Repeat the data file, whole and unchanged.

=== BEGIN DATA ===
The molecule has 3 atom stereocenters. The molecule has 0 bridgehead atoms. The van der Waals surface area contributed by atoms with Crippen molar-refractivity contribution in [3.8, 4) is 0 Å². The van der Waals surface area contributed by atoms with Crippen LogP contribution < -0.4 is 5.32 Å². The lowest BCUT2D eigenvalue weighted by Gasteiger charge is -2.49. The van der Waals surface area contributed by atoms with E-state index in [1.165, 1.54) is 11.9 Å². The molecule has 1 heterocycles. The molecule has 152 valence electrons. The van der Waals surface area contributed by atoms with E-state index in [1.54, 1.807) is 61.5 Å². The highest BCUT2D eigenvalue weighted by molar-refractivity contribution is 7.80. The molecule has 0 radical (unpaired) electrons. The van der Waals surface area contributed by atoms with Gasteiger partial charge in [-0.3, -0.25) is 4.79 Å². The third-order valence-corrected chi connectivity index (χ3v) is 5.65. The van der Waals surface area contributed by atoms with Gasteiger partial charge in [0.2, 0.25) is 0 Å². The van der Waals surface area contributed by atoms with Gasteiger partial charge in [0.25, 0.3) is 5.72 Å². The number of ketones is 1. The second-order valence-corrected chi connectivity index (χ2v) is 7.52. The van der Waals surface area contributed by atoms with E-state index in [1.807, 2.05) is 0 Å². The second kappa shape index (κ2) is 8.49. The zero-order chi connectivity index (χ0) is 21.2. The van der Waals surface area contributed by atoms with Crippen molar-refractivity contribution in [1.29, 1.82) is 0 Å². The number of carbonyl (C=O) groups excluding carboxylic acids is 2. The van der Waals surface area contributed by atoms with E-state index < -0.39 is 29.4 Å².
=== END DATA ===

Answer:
The molecule has 3 atom stereocenters. The molecule has 0 bridgehead atoms. The van der Waals surface area contributed by atoms with Crippen molar-refractivity contribution in [3.8, 4) is 0 Å². The van der Waals surface area contributed by atoms with Crippen LogP contribution < -0.4 is 5.32 Å². The lowest BCUT2D eigenvalue weighted by Gasteiger charge is -2.49. The van der Waals surface area contributed by atoms with E-state index in [1.165, 1.54) is 11.9 Å². The molecule has 1 heterocycles. The molecule has 152 valence electrons. The van der Waals surface area contributed by atoms with E-state index in [1.54, 1.807) is 61.5 Å². The highest BCUT2D eigenvalue weighted by molar-refractivity contribution is 7.80. The molecule has 0 radical (unpaired) electrons. The van der Waals surface area contributed by atoms with Gasteiger partial charge in [-0.3, -0.25) is 4.79 Å². The third-order valence-corrected chi connectivity index (χ3v) is 5.65. The van der Waals surface area contributed by atoms with Gasteiger partial charge in [0.2, 0.25) is 0 Å². The van der Waals surface area contributed by atoms with Gasteiger partial charge in [0.25, 0.3) is 5.72 Å². The number of ketones is 1. The second-order valence-corrected chi connectivity index (χ2v) is 7.52. The van der Waals surface area contributed by atoms with E-state index in [1.807, 2.05) is 0 Å². The second kappa shape index (κ2) is 8.49. The zero-order chi connectivity index (χ0) is 21.2. The van der Waals surface area contributed by atoms with Crippen molar-refractivity contribution in [1.29, 1.82) is 0 Å². The number of carbonyl (C=O) groups excluding carboxylic acids is 2. The van der Waals surface area contributed by atoms with E-state index < -0.39 is 29.4 Å².